New 2012 M37 owner here, sold my 1998 Mercedes SL500 and 2009 Tacoma Prerunner to join your club:
The M37 just looks like any other Aspen Pearl 2012 M37--I do like it a lot though--I do not have to worry about it's breaking each time I start it--the SL500, with just 63k miles on it, had gotten too expensive to maintain with some plastic or hydraulic bit breaking each time I drove it;and after a stroke in January I found I could not get in and out of the truck confortably (had to sell my Honda Silver Wing 600 too). THe M37 is just as quick as the SL500 too, Which despite 16 more HP and 100 lb·ft higher torque was a lardass at 4800 lbs. wet wit a driver...
Enough about all that though; I though some here might be interested in a couple of online "calculators", revised from my "Mustang and Miata " days of 15-20 years back: the first charts how the M37 (or 56) theoretical top speed(s), it shows speed v. engine rpm in each gear assuming the engine could produce sufficient HP to attain that speed.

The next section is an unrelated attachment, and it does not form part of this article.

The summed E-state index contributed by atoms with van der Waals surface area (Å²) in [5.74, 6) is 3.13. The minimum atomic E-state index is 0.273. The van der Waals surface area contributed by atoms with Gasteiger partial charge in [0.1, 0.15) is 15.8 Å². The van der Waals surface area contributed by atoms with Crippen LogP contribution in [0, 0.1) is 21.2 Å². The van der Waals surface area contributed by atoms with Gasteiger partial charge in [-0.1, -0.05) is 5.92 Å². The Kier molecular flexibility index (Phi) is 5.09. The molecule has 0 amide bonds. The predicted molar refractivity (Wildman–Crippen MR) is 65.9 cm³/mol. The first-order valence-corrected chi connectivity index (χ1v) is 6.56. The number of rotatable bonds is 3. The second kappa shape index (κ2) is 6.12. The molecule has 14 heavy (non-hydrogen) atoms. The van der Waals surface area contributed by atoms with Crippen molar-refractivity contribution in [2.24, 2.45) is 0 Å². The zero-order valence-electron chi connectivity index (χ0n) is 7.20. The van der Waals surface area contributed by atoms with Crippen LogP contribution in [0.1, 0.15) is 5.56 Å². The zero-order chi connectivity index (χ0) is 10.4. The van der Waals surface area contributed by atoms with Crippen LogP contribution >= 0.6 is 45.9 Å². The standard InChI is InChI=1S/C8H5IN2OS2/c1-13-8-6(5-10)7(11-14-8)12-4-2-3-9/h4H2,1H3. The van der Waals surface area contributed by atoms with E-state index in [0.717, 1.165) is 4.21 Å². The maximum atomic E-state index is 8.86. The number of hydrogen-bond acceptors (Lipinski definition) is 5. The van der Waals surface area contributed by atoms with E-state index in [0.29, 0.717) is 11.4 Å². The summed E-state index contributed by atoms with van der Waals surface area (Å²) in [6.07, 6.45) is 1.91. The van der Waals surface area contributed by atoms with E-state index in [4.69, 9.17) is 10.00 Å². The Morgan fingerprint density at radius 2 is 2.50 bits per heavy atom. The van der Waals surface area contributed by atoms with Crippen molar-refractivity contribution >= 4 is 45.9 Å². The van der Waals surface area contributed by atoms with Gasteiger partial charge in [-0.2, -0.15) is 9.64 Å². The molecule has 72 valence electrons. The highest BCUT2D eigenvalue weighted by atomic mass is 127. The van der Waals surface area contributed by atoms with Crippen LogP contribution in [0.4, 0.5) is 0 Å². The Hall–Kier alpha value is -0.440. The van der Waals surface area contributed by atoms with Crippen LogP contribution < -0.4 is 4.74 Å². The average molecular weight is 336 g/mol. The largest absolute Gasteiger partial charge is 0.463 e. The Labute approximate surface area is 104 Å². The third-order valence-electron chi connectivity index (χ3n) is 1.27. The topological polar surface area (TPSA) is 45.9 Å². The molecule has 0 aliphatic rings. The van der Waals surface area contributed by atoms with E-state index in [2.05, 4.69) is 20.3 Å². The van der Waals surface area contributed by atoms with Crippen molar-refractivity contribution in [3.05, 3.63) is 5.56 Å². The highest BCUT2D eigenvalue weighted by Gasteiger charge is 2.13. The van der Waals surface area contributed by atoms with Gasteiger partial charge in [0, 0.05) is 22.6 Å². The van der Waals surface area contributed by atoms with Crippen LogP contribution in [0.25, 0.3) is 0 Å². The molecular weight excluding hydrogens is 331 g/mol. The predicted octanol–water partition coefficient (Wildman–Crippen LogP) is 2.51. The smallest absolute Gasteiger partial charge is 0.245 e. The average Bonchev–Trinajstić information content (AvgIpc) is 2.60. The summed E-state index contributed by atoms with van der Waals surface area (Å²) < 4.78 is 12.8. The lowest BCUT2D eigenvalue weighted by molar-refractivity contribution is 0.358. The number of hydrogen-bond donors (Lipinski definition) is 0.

M37 Speed in Gear Calculator
Looks like this:
Here is another that calculate how much horsepower (at the wheels) would be required to push a M series to an indicated speed. It is based on the vehicle being locked into 5th gear as that is the gear in which engine output and top speed are most likely to be in alignment (for an M37). THe column labeled "RPM (JATCO 7-speed in 5th) 3.35 - 2.61
" displays the engine RPM at the indicated speed (1st column) for the M37 (3.35:1) and M56 (2.611:1) final drive gears and the tranny being in 5th gear.
M Series HP v. Speed Calculator
Looks like this:
Many assumptions and assertions are made in the vehicle description" input section--I have based these on data from the web and other sources. However the formulae behind the calculations have proven themselves solid over the tears.
I would enjoy comments and feedback...